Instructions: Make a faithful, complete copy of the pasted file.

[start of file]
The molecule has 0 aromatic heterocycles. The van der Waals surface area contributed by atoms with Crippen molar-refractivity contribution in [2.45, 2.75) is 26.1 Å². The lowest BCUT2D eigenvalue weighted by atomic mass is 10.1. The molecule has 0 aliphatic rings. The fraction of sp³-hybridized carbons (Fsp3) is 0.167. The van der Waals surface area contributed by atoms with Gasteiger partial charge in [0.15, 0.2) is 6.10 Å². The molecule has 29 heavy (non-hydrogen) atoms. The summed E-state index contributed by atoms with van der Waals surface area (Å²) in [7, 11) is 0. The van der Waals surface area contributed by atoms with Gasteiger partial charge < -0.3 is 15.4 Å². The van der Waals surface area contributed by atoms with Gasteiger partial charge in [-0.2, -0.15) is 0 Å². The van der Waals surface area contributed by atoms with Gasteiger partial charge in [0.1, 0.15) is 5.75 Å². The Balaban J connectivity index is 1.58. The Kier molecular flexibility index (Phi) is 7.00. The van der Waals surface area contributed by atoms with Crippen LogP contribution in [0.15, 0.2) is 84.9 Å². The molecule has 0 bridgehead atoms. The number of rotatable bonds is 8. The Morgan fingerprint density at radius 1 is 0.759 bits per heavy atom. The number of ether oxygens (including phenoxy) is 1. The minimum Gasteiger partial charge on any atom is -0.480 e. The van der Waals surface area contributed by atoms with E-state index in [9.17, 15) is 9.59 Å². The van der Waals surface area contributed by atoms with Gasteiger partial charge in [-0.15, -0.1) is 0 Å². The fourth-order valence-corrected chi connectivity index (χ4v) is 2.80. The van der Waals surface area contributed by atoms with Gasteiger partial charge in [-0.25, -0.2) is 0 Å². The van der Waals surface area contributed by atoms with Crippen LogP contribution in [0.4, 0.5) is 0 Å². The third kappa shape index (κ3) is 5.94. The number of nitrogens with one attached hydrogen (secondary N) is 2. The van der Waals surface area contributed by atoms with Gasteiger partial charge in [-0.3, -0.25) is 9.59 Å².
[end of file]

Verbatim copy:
The molecule has 0 aromatic heterocycles. The van der Waals surface area contributed by atoms with Crippen molar-refractivity contribution in [2.45, 2.75) is 26.1 Å². The lowest BCUT2D eigenvalue weighted by atomic mass is 10.1. The molecule has 0 aliphatic rings. The fraction of sp³-hybridized carbons (Fsp3) is 0.167. The van der Waals surface area contributed by atoms with Gasteiger partial charge in [0.15, 0.2) is 6.10 Å². The molecule has 29 heavy (non-hydrogen) atoms. The summed E-state index contributed by atoms with van der Waals surface area (Å²) in [7, 11) is 0. The van der Waals surface area contributed by atoms with Gasteiger partial charge < -0.3 is 15.4 Å². The van der Waals surface area contributed by atoms with Gasteiger partial charge in [-0.2, -0.15) is 0 Å². The van der Waals surface area contributed by atoms with Gasteiger partial charge in [0.1, 0.15) is 5.75 Å². The Balaban J connectivity index is 1.58. The Kier molecular flexibility index (Phi) is 7.00. The van der Waals surface area contributed by atoms with Crippen LogP contribution in [0.15, 0.2) is 84.9 Å². The molecule has 0 bridgehead atoms. The number of rotatable bonds is 8. The Morgan fingerprint density at radius 1 is 0.759 bits per heavy atom. The number of ether oxygens (including phenoxy) is 1. The minimum Gasteiger partial charge on any atom is -0.480 e. The van der Waals surface area contributed by atoms with E-state index in [9.17, 15) is 9.59 Å². The van der Waals surface area contributed by atoms with Gasteiger partial charge in [-0.15, -0.1) is 0 Å². The fourth-order valence-corrected chi connectivity index (χ4v) is 2.80. The van der Waals surface area contributed by atoms with Gasteiger partial charge in [-0.25, -0.2) is 0 Å². The van der Waals surface area contributed by atoms with Crippen LogP contribution in [0.4, 0.5) is 0 Å². The third kappa shape index (κ3) is 5.94. The number of nitrogens with one attached hydrogen (secondary N) is 2. The van der Waals surface area contributed by atoms with Gasteiger partial charge in [-0.3, -0.25) is 9.59 Å².